Svante Arrhenius, the Man Who Foresaw Climate Change | OpenMind
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Svante Arrhenius Experiment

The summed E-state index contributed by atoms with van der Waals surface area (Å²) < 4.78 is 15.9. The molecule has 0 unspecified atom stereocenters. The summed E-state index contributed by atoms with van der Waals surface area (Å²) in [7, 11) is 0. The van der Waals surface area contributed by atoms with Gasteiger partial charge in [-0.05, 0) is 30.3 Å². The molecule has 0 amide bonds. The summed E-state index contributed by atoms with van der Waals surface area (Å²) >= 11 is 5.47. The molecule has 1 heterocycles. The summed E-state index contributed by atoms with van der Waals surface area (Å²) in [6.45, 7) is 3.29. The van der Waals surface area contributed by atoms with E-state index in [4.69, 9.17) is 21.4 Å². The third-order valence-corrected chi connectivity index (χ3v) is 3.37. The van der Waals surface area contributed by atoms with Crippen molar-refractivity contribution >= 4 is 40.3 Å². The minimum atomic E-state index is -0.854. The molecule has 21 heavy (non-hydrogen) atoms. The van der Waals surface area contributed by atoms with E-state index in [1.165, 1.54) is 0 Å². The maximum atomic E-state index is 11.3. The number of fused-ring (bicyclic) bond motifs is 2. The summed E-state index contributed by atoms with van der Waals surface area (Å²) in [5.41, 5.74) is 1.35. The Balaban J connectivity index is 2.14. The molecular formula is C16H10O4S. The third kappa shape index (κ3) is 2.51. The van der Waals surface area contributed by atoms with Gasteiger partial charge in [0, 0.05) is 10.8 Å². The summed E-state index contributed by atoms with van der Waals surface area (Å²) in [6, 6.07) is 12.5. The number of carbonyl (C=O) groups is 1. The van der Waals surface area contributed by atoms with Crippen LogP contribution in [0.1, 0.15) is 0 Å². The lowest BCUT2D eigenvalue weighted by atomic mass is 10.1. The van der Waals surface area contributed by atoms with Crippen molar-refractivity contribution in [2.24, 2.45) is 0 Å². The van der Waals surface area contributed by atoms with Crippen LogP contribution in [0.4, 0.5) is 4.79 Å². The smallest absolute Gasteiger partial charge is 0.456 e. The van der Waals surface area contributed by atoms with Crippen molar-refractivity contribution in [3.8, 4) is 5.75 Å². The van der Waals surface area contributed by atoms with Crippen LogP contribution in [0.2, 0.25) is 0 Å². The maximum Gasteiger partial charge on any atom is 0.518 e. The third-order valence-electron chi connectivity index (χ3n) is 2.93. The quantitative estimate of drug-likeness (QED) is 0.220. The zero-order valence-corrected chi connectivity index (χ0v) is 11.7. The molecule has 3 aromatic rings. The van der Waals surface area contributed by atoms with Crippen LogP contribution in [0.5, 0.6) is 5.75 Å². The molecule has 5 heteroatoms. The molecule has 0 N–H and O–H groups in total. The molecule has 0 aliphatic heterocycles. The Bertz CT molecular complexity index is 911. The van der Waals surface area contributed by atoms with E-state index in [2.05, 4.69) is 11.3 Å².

Svante August Arrhenius was a Nobel-Prize winning Swedish scientist, originally a physicist, but often referred to as a chemist, and one of the founders of the science of physical chemistry. He received the Nobel Prize for Chemistry in 1903, becoming the first Swedish Nobel laureate, and in 1905 became director of the Nobel Institute where he remained until his death. His lasting contributions to science are exemplified and memorialized by the Arrhenius equation, Arrhenius definition of an acid, lunar crater Arrhenius, the mountain of Arrheniusfjellet and the Arrhenius Labs at Stockholm University, all named after him. He was the first to use basic principles of physical chemistry to calculate estimates of the extent to which increases in atmospheric carbon dioxide increase Earth's surface temperature through the Arrhenius equation, leading David Keeling to conclude that human-caused carbon dioxide emissions are large enough to cause global warming.